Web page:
Q: Is prickly pear cactus a good food? What about its medicinal qualities, or the juice made from it?
A: Prickly pear cactus—also known as Opuntia, nopales, nopal, or paddle cactus—is nutritious, but no powerhouse. The pads contain some potassium, plus a little calcium, iron, vitamin C, and beta carotene, as well as some other potentially beneficial compounds. In its natural state the cactus has sharp thorns, and you must wear heavy gloves to remove them. The pads you see in specialty stores have often been de-thorned. They also have hair-like spines that have to be removed. Once cleaned and trimmed, the pads are good raw in salads, stir-fried, or boiled. They taste something like green beans, and have an okra-like texture.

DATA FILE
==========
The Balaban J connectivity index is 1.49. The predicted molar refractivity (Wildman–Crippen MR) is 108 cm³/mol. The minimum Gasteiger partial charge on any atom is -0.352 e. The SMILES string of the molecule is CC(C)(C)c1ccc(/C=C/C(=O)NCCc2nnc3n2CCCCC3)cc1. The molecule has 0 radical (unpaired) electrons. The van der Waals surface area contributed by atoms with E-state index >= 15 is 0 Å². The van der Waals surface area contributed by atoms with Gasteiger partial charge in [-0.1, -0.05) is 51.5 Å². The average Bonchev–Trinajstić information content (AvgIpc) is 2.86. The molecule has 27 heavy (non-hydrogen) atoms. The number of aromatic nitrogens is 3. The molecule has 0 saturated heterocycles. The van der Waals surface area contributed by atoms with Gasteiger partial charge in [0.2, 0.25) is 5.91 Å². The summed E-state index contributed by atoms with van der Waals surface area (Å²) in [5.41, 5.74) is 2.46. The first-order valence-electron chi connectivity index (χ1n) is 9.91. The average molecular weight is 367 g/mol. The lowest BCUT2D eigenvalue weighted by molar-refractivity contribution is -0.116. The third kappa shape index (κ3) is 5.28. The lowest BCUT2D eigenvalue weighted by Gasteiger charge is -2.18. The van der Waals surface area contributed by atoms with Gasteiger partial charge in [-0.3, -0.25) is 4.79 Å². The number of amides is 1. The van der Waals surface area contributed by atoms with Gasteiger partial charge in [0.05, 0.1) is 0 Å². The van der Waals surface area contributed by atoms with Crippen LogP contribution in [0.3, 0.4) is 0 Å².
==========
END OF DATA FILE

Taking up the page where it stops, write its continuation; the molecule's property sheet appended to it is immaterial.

The cactus bears an edible fruit with a hairy skin that must be peeled. The fruit, which tastes a bit like melon or strawberries, is also made into pancake syrup and candy.
All kinds of powers are ascribed to prickly pear cactus, from curing hangovers to regulating body weight and alleviating diabetes. You can buy it in capsules or as a gel. Preliminary research suggests that substances in prickly pear may help lower blood sugar and cholesterol levels. But so far there’s no convincing evidence that the plant (or supplements made from it) is effective as a medical treatment. If you take drugs for diabetes, there’s concern that the supplements may produce unwanted interactions.
Buyer beware: Nopal juice has joined the ranks of “super juices” on the market, along with açaí and pomegranate. It comes with the predictable claims of “detoxifying” the body, protecting against inflammation and aging, and boosting immunity. A quart of the concentrate costs $25 to $40. Many common juices are also rich in antioxidants and cost a lot less.
Also see Dragon Fruit.